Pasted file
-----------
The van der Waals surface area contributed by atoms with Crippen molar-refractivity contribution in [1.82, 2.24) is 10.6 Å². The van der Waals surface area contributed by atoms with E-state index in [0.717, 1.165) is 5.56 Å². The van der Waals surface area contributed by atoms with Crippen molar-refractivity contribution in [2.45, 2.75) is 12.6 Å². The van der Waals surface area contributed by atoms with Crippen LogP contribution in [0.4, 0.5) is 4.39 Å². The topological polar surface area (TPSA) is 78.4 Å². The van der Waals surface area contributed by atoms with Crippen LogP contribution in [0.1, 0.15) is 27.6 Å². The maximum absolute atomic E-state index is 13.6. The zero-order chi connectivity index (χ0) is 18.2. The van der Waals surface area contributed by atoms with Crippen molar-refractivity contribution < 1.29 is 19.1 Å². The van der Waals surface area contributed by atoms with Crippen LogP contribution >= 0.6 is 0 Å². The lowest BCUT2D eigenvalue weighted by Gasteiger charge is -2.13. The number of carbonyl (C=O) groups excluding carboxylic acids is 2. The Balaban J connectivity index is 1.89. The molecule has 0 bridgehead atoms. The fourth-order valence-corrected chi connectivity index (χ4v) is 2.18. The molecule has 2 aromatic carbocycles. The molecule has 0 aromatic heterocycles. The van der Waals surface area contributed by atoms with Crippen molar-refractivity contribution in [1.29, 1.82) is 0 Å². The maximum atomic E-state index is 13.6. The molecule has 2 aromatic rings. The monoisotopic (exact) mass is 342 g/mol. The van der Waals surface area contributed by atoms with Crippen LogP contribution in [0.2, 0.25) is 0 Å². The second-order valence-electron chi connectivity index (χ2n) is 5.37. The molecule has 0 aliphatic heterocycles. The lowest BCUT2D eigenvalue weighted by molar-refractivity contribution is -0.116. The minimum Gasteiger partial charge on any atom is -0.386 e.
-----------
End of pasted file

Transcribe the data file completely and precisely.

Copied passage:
The van der Waals surface area contributed by atoms with Crippen molar-refractivity contribution in [1.82, 2.24) is 10.6 Å². The van der Waals surface area contributed by atoms with E-state index in [0.717, 1.165) is 5.56 Å². The van der Waals surface area contributed by atoms with Crippen molar-refractivity contribution in [2.45, 2.75) is 12.6 Å². The van der Waals surface area contributed by atoms with Crippen LogP contribution in [0.4, 0.5) is 4.39 Å². The topological polar surface area (TPSA) is 78.4 Å². The van der Waals surface area contributed by atoms with Crippen LogP contribution in [0.1, 0.15) is 27.6 Å². The maximum absolute atomic E-state index is 13.6. The zero-order chi connectivity index (χ0) is 18.2. The van der Waals surface area contributed by atoms with Crippen molar-refractivity contribution < 1.29 is 19.1 Å². The van der Waals surface area contributed by atoms with Crippen LogP contribution >= 0.6 is 0 Å². The lowest BCUT2D eigenvalue weighted by Gasteiger charge is -2.13. The number of carbonyl (C=O) groups excluding carboxylic acids is 2. The Balaban J connectivity index is 1.89. The molecule has 0 bridgehead atoms. The fourth-order valence-corrected chi connectivity index (χ4v) is 2.18. The molecule has 2 aromatic carbocycles. The molecule has 0 aromatic heterocycles. The van der Waals surface area contributed by atoms with Crippen molar-refractivity contribution in [1.29, 1.82) is 0 Å². The maximum atomic E-state index is 13.6. The molecule has 2 aromatic rings. The monoisotopic (exact) mass is 342 g/mol. The van der Waals surface area contributed by atoms with Crippen LogP contribution in [0.2, 0.25) is 0 Å². The second-order valence-electron chi connectivity index (χ2n) is 5.37. The molecule has 0 aliphatic heterocycles. The lowest BCUT2D eigenvalue weighted by molar-refractivity contribution is -0.116. The minimum Gasteiger partial charge on any atom is -0.386 e.